Hey Watch This! Sharing the Self Through Media
Produced and Directed by: Patricia G. Lange
Length: 58 minutes
See the trailer on YouTube or Vimeo
Synopsis: How do people share aspects of the self amid today’s complex and shifting media landscape? This ethnographic project uses YouTube videos, interviews, and observations at meet-ups to explore the rise and fall of YouTube as a social media site. Recorded over the course of several years, the film provides a unique diachronic look at the dynamics and life cycle of online sites. It offers insight into how mediated friendships and forms of emotional support weave on- and offline in ways that endure beyond the life cycle of a particular site, or even of participants themselves. In our increasingly post human era, it is particularly interesting to hear YouTubers reflect on their vision of their digital legacies after their deaths.
Throughout the film, participants discuss their views on mediated communities and their surprisingly diverse reasons for making media. Although the overt topic seems to be about community, in fact through the ethnographic interview framework, a number of broader themes emerge, including media selection, digital migration, attitudes and responsibilities towards viewers, strategies for dealing with online harassment, comparisons to media of the past, and reflections on participants’ mediated legacies after their deaths. The filmmaker, an anthropologist, became part of a YouTube community of interest and traveled to numerous meet-ups in locations such as New York City, Hollywood, Santa Monica, San Diego, San Francisco, Minneapolis, Toronto, Philadelphia, and Marietta, Georgia to observe and interact with YouTubers as they came together and discussed their views about participating on YouTube. The film chronicles how and under what circumstances people chose particular media to express the self, including text comments, videos, live video chat, photographs, and micro-blogging. Although mainstream media discourses often consider video making and online participation to somehow exist outside of “real life,” the film depicts the intricate interweaving between in-person and mediated interaction. In addition, interviewees often explained how their media poignantly captured core aspects of the self that were not always available to friends, family, or even themselves at certain difficult moments of their lives.
The film illustrates how participants develop media literacy and production skills, and depicts a changing relationship between filmmaker/ethnographer and filmic subject. During the film, participants learn to make their own media, and sometimes train the camera on the filmmaker. In the tradition of films such as Chronique d’un été, the film uses person-on-the-street interviewing and filming of YouTube gatherings to understand self-expression and interaction through media. Interviews are interwoven with scenes from different participant-organized meet-ups to depict common patterns of interaction and having-fun-through-media that are common at such gatherings. Throughout the film, participants’ voices are respectfully situated equally along side those of media scholars. YouTubers provide insight about their own media patterns and how they are situated within a larger mediated ecology of interaction. Participants discuss how YouTube is situated within this networked ecology and how they switch media to achieve personally communicative and interactive goals.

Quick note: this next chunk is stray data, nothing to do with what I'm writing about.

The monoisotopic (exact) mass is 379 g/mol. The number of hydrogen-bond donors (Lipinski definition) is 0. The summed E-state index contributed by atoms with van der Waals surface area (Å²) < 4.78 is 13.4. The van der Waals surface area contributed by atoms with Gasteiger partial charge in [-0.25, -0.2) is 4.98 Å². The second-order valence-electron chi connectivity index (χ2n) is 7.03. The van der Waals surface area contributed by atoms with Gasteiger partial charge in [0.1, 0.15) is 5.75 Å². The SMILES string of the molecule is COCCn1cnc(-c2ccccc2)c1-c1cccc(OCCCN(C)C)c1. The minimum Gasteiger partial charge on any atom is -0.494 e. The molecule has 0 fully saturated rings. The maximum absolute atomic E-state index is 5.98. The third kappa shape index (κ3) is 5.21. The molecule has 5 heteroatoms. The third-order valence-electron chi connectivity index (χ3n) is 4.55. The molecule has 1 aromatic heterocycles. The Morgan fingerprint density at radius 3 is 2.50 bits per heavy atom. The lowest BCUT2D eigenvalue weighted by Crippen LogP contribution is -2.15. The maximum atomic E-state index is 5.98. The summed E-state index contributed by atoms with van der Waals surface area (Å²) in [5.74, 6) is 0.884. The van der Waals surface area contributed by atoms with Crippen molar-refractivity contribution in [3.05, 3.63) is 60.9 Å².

Thematically-driven rather than character-oriented, the film uses dialectic montage to juxtapose divergent viewpoints on how people mediate themselves. For example, given that people can actively participate through comments, some participants believe that it is not important to show their faces. Yet, others feel a warmer sense of connection when YouTubers choose to appear on camera. These contrasting views inevitably invite viewers’ self-reflection not only about their own media choices, but the ways in which people represent each other and draw others into social interactions in creatively mediated ways. The ethnographer’s insider perspective weaves together multiple threads to offer a unique look at how people are learning new forms of media literacies, and how we are all increasingly relating to others through media.